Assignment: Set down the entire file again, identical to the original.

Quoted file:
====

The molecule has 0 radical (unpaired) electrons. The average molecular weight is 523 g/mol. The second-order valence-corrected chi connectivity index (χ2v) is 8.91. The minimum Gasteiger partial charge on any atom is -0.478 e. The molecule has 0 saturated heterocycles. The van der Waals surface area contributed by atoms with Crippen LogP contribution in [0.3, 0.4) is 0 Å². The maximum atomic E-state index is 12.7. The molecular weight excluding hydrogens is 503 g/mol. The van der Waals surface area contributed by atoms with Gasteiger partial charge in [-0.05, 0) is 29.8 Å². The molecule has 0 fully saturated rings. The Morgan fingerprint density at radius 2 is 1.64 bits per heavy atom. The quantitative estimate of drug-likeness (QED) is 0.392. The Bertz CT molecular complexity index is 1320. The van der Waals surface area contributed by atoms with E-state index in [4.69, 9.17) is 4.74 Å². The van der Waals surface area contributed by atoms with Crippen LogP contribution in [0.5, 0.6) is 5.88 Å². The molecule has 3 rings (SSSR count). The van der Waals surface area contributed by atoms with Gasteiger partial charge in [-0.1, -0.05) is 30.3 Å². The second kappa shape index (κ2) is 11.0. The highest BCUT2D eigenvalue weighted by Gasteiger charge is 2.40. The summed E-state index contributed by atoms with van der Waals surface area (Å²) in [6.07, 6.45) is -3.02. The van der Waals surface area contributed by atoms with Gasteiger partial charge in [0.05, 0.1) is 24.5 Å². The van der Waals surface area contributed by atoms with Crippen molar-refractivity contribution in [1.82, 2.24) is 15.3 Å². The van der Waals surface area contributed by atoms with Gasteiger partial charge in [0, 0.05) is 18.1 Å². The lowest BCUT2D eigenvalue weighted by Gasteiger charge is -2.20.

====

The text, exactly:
The molecule has 0 radical (unpaired) electrons. The average molecular weight is 523 g/mol. The second-order valence-corrected chi connectivity index (χ2v) is 8.91. The minimum Gasteiger partial charge on any atom is -0.478 e. The molecule has 0 saturated heterocycles. The van der Waals surface area contributed by atoms with Crippen LogP contribution in [0.3, 0.4) is 0 Å². The maximum atomic E-state index is 12.7. The molecular weight excluding hydrogens is 503 g/mol. The van der Waals surface area contributed by atoms with Gasteiger partial charge in [-0.05, 0) is 29.8 Å². The molecule has 0 fully saturated rings. The Morgan fingerprint density at radius 2 is 1.64 bits per heavy atom. The quantitative estimate of drug-likeness (QED) is 0.392. The Bertz CT molecular complexity index is 1320. The van der Waals surface area contributed by atoms with E-state index in [4.69, 9.17) is 4.74 Å². The van der Waals surface area contributed by atoms with Crippen LogP contribution in [0.5, 0.6) is 5.88 Å². The molecule has 3 rings (SSSR count). The van der Waals surface area contributed by atoms with Gasteiger partial charge in [-0.1, -0.05) is 30.3 Å². The second kappa shape index (κ2) is 11.0. The highest BCUT2D eigenvalue weighted by Gasteiger charge is 2.40. The summed E-state index contributed by atoms with van der Waals surface area (Å²) in [6.07, 6.45) is -3.02. The van der Waals surface area contributed by atoms with Gasteiger partial charge in [0.05, 0.1) is 24.5 Å². The van der Waals surface area contributed by atoms with Crippen molar-refractivity contribution in [1.82, 2.24) is 15.3 Å². The van der Waals surface area contributed by atoms with Gasteiger partial charge in [0, 0.05) is 18.1 Å². The lowest BCUT2D eigenvalue weighted by Gasteiger charge is -2.20.